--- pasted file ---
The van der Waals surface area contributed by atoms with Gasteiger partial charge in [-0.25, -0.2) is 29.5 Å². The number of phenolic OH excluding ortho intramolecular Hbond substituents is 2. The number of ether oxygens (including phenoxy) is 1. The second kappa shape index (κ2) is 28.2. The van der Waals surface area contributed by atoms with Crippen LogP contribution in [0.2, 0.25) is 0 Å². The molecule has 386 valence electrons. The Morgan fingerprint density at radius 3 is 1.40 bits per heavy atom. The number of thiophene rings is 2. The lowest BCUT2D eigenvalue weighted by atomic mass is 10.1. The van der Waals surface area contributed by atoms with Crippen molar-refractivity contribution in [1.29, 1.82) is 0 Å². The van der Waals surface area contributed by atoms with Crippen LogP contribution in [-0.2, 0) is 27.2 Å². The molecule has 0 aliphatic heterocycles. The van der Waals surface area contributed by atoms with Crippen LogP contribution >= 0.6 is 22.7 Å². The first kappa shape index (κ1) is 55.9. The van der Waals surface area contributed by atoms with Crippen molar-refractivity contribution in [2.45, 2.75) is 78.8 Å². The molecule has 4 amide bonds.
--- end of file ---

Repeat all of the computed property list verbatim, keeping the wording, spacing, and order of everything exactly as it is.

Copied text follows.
The van der Waals surface area contributed by atoms with Gasteiger partial charge in [-0.25, -0.2) is 29.5 Å². The number of phenolic OH excluding ortho intramolecular Hbond substituents is 2. The number of ether oxygens (including phenoxy) is 1. The second kappa shape index (κ2) is 28.2. The van der Waals surface area contributed by atoms with Crippen LogP contribution in [0.2, 0.25) is 0 Å². The molecule has 386 valence electrons. The Morgan fingerprint density at radius 3 is 1.40 bits per heavy atom. The number of thiophene rings is 2. The lowest BCUT2D eigenvalue weighted by atomic mass is 10.1. The van der Waals surface area contributed by atoms with Crippen molar-refractivity contribution in [1.29, 1.82) is 0 Å². The van der Waals surface area contributed by atoms with Crippen LogP contribution in [-0.2, 0) is 27.2 Å². The molecule has 0 aliphatic heterocycles. The van der Waals surface area contributed by atoms with Crippen LogP contribution >= 0.6 is 22.7 Å². The first kappa shape index (κ1) is 55.9. The van der Waals surface area contributed by atoms with Crippen molar-refractivity contribution in [2.45, 2.75) is 78.8 Å². The molecule has 4 amide bonds.